Ann Zulawski finds many ailments when she takes the dressing off the relationship between politics and health policies in Bolivia
Unequal Cures: Public Health and Political Change in Bolivia, 1900-1950
2007, Duke University Press
Reviewed by Jay Kerr
THE CONNECTIONS between the historical-political development of a new nation-state and the development and implications of its public health policies are not immediately obvious. Few students of history and politics will see such policies as an instrumental part of national political development.
For this reason one may be forgiven for having reservations when embarking on Ann Zulawski’s study of public health and political change in Bolivia between 1900 and 1950.
However, such reservations are soon swept aside when reading this work. As the fascinating nature of the subject becomes glaringly obvious, the reader soon realises that the blurb on the back cover that this “is an original and well-crafted historical study that opens fresh new perspectives on old issues” is entirely fitting.
The popular impression in the developed West of many Latin American countries, particularly Bolivia, is of an underdeveloped region renowned for its extensive virgin rainforest and exotic “Indian” tribes. This attitude is highlighted by the author with the comment: “Despite the gradual ascendancy of biomedicine over the course of the twentieth century… almost invariably when I told people I was going to Bolivia to do research on the history of medicine, they responded with interest thinking I was studying Andean herbal or spiritual healing.” This book goes a long way to dispelling such notions.
Unequal Cures covers a wide range of diverse but interrelated topics such as the impact of war on medical development (both biomedical development and medicines’ social impact); the role of women in relation to the deterioration of public health; and the progress of attitudes toward mental health alongside the development of new democratic and populist politics.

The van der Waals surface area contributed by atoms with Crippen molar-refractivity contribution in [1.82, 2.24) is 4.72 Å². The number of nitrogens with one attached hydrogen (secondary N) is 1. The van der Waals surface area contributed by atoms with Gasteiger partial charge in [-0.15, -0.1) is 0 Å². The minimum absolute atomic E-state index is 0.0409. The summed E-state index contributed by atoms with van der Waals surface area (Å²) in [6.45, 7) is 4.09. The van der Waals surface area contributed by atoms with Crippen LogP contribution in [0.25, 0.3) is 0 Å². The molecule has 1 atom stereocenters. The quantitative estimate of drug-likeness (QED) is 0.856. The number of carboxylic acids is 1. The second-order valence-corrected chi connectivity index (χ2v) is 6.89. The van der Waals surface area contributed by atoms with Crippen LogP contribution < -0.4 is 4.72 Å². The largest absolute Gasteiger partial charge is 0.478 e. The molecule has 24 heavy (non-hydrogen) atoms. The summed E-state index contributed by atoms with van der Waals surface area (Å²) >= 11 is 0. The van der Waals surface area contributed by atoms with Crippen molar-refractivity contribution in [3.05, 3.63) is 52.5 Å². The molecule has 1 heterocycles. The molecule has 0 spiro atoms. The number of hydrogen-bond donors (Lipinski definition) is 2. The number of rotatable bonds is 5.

Zulawski provides a detailed social analysis of these issues, drawing them together in an impressive account of a nation still in the early stages of industrial development.
This is a well written piece of historical research that remains highly objective. It has a strong focus on the everyday experiences of ordinary people, and its inclusion of high politics and the opinions of top medical practitioners serves to re-emphasise how social and economic progress was made at a grassroots level. At the same time, the author throws up intriguing observations about Bolivian life at all levels that will capture the interest and imagination of the general reader as well as the student of Latin American history and politics.
Unequal Cures provides the reader with a good understanding of the way “health issues and problems affect almost every aspect of national, social and economic life in an emerging nation state”. For this reason it is an important work, capably demonstrating the divisions and distinctions of class, ethnicity and gender in early 19th-century Bolivia.
As Brook Larson comments: “…[it is] a first rate contribution to the fields of Andean studies and the social history of medicine in Latin America”.
Unequal Cures will be read with keen interest by the general reader with little knowledge of the region while also serving as a solid guide to those wishing to study Latin American history and politics, especially as Zulawski’s epilogue brings the issues discussed up to date with the ever changing situation in this volatile and fascinating country.
Jay Kerr is writing a history of anarchism in Latin America